Progress is also being made on the transcripts.  As an early birthday present (or something), Phil bought me a natty piece of kit that means I can play the audio files on the lap-top, controlling the 'play' function with a foot pedal.  It's the same as Jon has been using to transcribe - it means you can type and listen at the same time.  It also means that transcribing and checking can happen a lot quicker as Jon and I don't have to keep swapping the equipment between us.  Plus, I can do it at home in relative peace and quiet - particularly important in the last couple of weeks as they have been resurfacing the car park outside.  So, to those of you who have been interviewed: I hope to be in touch soon.  Keep checking your in-box (or snail-mail in a couple of cases) for the transcript, then please check it and return it (or comments) to me.

Thanks to all for your help so far.... x

Thursday, April 24
View Article  Rescue Geography on tour

It's not quite true to say that I'm just back from Boston as I got into Heathrow at 5am on Monday, but today is certainly the first day where I've had
a) some free time
b) sufficient freedom from jetlag/a cold
to actually sit and update the blog.

The annual conference of the Association of American Geographers is quite a big deal in the academic geography scene, about five thousand or so people herded into a large hotel (or three hotels in this year's case) for four days.  There are papers being presented from 8am to 6pm every day, with keynote talks going on 'til 9pm.  If you actually tried to go to all of this you'd go totally stir crazy, so the longer you've been doing the job, the more time to spend hooking up with people, having informal meetings and drinking a lot (a lot) of coffee.

James & I were giving two papers - he presented our 'rhythm' film, which comes from another project, and I talked about rescue geography.  My paper was part of Chris Perkins' Subversive Cartographies session, which ran for most of Thursday afternoon.  Loads of really great papers and a packed room - loads of people having to stand/sit on the floor in the first session.  Stand outs for me: Denis Wood's 'Lynch Debord' (biggest 'in' joke of the conference); Bill Cartwright doing stuff on Web 2.0 mapping as part of environmental protests in Australia, where he came out against the lack of emotion shown in the end products as compared with hand drawn materials; James Craine & Stuart Aitken talking about their project to undermine the corporatisation of universities through a dis-orientation map for freshers.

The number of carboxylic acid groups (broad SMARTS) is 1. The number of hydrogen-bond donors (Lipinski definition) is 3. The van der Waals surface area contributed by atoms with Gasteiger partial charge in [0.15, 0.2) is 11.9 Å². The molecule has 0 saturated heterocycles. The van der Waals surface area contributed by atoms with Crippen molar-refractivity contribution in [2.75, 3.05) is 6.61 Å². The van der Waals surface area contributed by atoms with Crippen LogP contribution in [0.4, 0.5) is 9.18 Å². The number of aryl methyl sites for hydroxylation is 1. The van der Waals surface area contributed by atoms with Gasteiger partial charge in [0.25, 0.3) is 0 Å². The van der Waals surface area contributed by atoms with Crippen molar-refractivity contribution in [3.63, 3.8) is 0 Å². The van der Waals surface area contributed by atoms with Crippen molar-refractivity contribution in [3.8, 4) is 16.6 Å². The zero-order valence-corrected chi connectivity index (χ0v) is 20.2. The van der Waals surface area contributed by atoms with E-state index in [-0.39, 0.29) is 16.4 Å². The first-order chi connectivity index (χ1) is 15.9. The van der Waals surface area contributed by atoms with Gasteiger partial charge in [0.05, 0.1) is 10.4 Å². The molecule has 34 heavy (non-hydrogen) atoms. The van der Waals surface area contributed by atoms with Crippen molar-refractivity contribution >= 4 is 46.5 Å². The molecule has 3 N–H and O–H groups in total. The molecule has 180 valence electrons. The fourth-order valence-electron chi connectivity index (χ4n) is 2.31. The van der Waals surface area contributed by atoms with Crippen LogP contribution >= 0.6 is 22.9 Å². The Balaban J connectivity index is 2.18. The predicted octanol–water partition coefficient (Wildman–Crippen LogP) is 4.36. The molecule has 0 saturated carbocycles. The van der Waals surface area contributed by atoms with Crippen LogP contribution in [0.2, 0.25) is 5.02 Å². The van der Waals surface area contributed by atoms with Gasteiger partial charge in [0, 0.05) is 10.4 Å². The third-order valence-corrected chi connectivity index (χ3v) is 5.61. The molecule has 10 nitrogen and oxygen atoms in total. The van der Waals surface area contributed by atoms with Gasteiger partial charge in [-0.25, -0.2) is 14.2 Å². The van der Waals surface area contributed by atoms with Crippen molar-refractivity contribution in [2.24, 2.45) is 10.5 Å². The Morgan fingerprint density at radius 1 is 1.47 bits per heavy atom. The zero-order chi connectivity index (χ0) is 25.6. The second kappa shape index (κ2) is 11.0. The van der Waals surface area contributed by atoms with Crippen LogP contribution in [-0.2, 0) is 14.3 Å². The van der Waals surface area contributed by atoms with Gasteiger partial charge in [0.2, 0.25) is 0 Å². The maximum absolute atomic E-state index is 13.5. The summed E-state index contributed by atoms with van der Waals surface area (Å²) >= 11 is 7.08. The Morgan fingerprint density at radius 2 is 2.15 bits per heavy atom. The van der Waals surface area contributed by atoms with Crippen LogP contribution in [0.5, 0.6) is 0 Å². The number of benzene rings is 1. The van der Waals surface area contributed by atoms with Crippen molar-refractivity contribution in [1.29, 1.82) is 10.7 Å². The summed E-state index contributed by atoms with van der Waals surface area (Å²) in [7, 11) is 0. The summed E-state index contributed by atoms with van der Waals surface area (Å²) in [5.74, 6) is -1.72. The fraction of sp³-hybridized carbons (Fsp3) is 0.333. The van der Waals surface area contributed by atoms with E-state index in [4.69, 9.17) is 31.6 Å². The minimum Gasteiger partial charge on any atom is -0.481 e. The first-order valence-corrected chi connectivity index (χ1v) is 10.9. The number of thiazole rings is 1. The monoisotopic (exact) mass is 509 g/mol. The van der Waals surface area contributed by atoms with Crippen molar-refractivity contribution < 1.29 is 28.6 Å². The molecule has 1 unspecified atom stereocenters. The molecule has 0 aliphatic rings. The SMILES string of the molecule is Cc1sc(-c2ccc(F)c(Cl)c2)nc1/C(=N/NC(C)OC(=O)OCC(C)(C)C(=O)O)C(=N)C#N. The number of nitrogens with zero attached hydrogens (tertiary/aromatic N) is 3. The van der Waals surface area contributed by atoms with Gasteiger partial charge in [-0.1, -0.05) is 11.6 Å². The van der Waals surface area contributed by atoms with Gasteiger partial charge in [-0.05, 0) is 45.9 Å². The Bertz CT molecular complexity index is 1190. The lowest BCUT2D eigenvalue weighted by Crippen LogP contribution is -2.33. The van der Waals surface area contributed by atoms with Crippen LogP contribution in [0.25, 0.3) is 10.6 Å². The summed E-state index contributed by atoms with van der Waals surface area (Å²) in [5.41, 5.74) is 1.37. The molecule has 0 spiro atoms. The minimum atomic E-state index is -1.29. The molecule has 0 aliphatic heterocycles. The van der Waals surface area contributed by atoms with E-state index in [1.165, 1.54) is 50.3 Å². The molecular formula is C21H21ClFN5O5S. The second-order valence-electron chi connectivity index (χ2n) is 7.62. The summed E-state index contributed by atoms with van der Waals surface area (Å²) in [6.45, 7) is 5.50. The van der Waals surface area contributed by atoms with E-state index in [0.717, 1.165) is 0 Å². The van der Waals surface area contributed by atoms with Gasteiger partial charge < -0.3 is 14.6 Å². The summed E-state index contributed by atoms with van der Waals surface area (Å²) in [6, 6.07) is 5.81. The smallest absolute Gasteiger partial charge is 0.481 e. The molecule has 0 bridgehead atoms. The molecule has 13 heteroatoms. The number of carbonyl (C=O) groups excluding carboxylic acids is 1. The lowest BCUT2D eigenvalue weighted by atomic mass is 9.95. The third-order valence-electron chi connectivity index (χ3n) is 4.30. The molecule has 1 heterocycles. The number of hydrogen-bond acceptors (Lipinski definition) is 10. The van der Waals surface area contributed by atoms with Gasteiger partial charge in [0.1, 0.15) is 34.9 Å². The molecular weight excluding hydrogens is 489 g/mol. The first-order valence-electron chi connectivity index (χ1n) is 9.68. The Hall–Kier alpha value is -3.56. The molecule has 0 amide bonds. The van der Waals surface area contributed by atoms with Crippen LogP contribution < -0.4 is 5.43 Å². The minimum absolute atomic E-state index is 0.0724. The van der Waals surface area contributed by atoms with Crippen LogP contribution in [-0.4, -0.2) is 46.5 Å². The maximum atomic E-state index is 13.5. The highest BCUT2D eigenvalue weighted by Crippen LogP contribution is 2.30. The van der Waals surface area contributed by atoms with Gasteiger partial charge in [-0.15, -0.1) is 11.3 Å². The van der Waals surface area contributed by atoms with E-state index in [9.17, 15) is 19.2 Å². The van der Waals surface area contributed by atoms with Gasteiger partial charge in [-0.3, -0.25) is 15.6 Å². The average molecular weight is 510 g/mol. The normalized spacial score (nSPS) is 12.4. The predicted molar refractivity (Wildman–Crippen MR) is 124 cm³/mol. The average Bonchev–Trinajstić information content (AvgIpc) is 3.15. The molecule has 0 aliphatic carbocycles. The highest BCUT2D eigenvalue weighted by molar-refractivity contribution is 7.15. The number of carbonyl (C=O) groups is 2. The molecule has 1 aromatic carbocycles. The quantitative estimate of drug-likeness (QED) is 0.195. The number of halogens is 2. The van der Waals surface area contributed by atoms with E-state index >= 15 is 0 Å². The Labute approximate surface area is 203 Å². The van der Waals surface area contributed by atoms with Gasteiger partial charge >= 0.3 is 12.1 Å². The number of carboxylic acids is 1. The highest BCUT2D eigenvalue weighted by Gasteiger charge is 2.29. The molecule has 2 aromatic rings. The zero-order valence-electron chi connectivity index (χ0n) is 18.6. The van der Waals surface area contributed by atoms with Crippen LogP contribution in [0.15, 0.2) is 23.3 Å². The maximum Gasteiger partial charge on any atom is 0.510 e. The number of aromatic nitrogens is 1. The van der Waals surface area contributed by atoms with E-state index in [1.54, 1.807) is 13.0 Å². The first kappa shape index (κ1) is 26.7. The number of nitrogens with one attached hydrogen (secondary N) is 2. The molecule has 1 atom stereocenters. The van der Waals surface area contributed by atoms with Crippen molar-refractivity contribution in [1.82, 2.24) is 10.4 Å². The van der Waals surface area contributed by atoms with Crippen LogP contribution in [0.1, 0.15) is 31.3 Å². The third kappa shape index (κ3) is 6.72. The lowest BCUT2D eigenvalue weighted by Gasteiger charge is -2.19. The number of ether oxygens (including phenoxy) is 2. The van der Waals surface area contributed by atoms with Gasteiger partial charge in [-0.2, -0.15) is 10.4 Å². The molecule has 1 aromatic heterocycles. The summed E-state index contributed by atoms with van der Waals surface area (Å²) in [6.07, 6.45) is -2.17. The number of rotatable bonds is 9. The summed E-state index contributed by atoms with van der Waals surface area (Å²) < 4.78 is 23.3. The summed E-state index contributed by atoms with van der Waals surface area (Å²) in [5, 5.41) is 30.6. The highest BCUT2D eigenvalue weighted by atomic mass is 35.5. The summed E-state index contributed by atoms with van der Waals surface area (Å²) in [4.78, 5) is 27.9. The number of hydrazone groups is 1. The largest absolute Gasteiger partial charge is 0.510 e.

Rescue Geog went down well, bunch of really supportive comments/questions afterwards.  Interesting chat with Chris Perkins, session organiser and colleague of James at Manchester, which made me feel a bit less guilty about using Google maps - apparently the Open Street Map people have started working with the Ordnance Survey on some things, so even the most subversive sometimes get sucked in by 'the man' it seems.  (I'm sure OSM people would heavily take me to task on this.)  We were also asked whether we'd be interested in contributing to a special issue of a journal as a result of the session - basically a bunch of people working on the same kind of topic all write articles which come out at the same time in an academic magazine.  This would be quite a nice way of establishing rescue geog within the broader community of cartographers - something which would be new to myself and James as neither of us really consider ourselves to be map scholars by trade.

But, anyway, a good time was had by all.  I guess I should probably stop here and upload the latest interview track Jane has produced, cos she was busy working while James & I were swanning around Boston.

Oh and the Arts Council application with MADE is almost ready to go - Julia is doing last minute tweaks to the budget then we can send it off.  Exciting times, even if I have been a bit distracted this week by helping a PhD applicant finish off his application for funds from the ESRC.  He wants to use walking interviews (surprise, surprise given that I'm involved) to explore spaces of exclusion in the city, using 18-29 year old Muslim men as his case study.  This would be a really cool project and fits into the broader rescue geog philosophy, so fingers crossed he gets the funds.
Friday, April 11
View Article  Spreading the word

Hah, so much for 'public' geography - far too long since I last posted anything.  In fairness, I've been mostly marking, but other exciting things have been going on as well.

Let's take things in some kind of order.  Monday last week James, Jane & I went down to the Peripatetic Practices workshop organised by  Jennie Middleton and Hannah Macpherson at UCL.  This was a really cool event with a slightly daft title - it was all about walking methods.  Met a bunch of interesting people working on similar (and entirely dissimilar) things with a walking theme.  Plus we were restricted to ten minute papers, which meant no one had a chance to be boring, the curse of any gathering of academics.  Jane got a chance to hook up with a lot of the people she'd emailed before Christmas when putting together the review paper which will be coming out in the journal Geography Compass shortly.  Stand out papers for me were: Kathryn King from Islington Council, talking about a walking guidebook they'd produced to target 20-40something professional women;  Katrina Brown from the Macauley Institute in Aberdeen talking about their work on right-to-roam in Scotland (using very cool helmet-mounted video cameras); and Andrew Clarke from Leeds, who's got even more money out of the ESRC than we have to do a really fantastic piece of ethnography using walked interviews.